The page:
CDFIs are financial institutions that aim to develop businesses in target markets, including minority and low-income areas. They must offer training and education to support their communities. CDFIs are certified by the CDFI Fund, which offers lenders training, financial awards and specialized lending programs like its Small Dollar Loan Program.

Minority Deposit Institutions are organizations that are mostly owned (51 percent) by people of color and serve minority communities. MDIs also should have a board of directors made up of mostly minority individuals. They’re often located in a minority community and may offer bilingual services to promote an equal playing field for financial understanding.

Pros and cons


  • Supports minority and underserved businesses
  • Relaxed credit requirements
  • Offers extra resources like mentoring and bilingual services


  • Few community-based lenders
  • Must qualify for that lender’s target community
  • Limited loan options and sizes

5. Business credit cards

Who it’s best for: Any business, including startups and those that don’t qualify for conventional business loans

Where to get business credit cards: Banks or your preferred credit card issuer

If you’re just finding your footing as a business or need to cover small expenses, a business credit card is a solid place to start. You typically need a good credit score of 670 or higher, but they’re otherwise easier to qualify for than a business loan.

You won’t have to meet requirements for making enough revenue or staying in business for a set amount of time. You don’t even need to be registered as a business entity, although the application will ask you to define your business.

Business credit cards typically offer APRs in the 14 percent to 28 percent range. While you can find business loans with lower interest, business loans can soar up to 99 percent. You may see high rates if you don’t meet a traditional lender’s criteria and need an online or alternative loan.

Other benefits? Business credit cards typically let you earn cash back for everyday purchases or rewards to redeem for travel. They may also offer multiple cards for employees complete with spending limits.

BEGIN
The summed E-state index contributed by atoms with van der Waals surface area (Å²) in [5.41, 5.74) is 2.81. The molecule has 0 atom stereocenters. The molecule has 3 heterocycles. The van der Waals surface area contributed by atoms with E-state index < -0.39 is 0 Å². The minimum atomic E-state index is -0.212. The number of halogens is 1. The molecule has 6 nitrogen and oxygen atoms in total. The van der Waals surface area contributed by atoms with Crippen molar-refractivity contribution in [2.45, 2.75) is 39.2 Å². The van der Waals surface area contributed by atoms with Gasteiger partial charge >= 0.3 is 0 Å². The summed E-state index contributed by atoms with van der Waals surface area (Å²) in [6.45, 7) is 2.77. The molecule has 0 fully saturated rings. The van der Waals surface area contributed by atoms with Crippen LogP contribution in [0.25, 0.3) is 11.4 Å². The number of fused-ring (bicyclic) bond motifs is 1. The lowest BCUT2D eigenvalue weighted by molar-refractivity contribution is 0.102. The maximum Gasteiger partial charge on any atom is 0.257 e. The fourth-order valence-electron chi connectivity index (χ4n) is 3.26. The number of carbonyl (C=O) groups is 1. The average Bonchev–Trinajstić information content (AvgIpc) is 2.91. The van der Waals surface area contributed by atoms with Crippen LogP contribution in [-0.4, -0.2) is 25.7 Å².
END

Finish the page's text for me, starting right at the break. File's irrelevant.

Pros and cons


  • Use for expenses any time
  • Easier to qualify for than loans
  • Earn cash back or rewards
  • Payment due 21+ days after billing cycle


6. Small business grants

Who it’s best for: Startups or underserved businesses needing free capital

Where to get business grants: Governments, private corporations and non-profits that provide business grants

If your business meets qualifications, business grants are the ideal choice to get funding that you don’t have to pay back. That doesn’t mean grants are easy to apply for and win.

Your business has to match the grant’s specific criteria, such as being a minority business owner. You then have to compete with other businesses that also meet the criteria, possibly showing a detailed business plan or presenting your business idea and goals.

If you get the grant, you may have to report business results to the organization. You also have to be patient about waiting to hear back from the company giving the grant.

Pros and cons


  • Free money
  • Focuses on underserved groups like minorities, women and veterans
  • May offer education and resources


  • Must meet specific requirements
  • Getting a grant is competitive
  • Not a quick source of funding
  • Limited grants available

7. Crowdfunding

Who it’s best for: Businesses that can stoke public or investors’ interest

Where to get crowdfunding: Crowdfunding platforms like Kiva and Kickstarter

Crowdfunding is a form of business financing that raises funds from interested private investors or customers. These may be angel investors with enough capital to invest in a risky venture or crowdfunding platforms that take small investments from multiple people.

Getting funding this way works best for businesses with a unique product or those filling a gap in the market with few competitors.

Crowdfunding can be a simple, one-off fundraiser. Or it may involve giving investors equity in your business or rewarding them with gifts, profits or the product itself.

Pros and cons


  • Ideal for startups and one-time funding
  • No strict requirements to be eligible
  • Can start relationships with investors


  • Doesn’t work for ongoing needs
  • Need to engage interest in your business
  • May have to report business results

Bottom line

If you’re a small business in need of funding, you have options. Bank and online loans may offer the lump-sum funding you need, while lines of credit and credit cards are a better option for ongoing funds. Before agreeing to small business financing, be sure to compare various lenders to make sure you get the best rate and terms for your business’s needs.

Frequently asked questions

  • Small business loans are usually funded through traditional banks and online lenders. If you’re looking for an SBA loan, you’ll need to find a lender approved by the U.S. Small Business Administration. Similarly, community-based lenders will need to be certified by their specific designation, such as a Community Development Financial Institution or Minority Deposit Institution.
  • You can get small business loans from brick-and-mortar banks, online lenders or community-based lenders that focus on underserved communities. Some lenders specialize in certain types of loans or industries, such as semi-truck loans or merchant cash advances.
  • Small businesses with fair-to-excellent credit can get conventional loans, including term loans, business lines of credit and equipment financing. Businesses with bad credit may qualify for alternative financing, like invoice factoring, asset-based lending or merchant cash advances.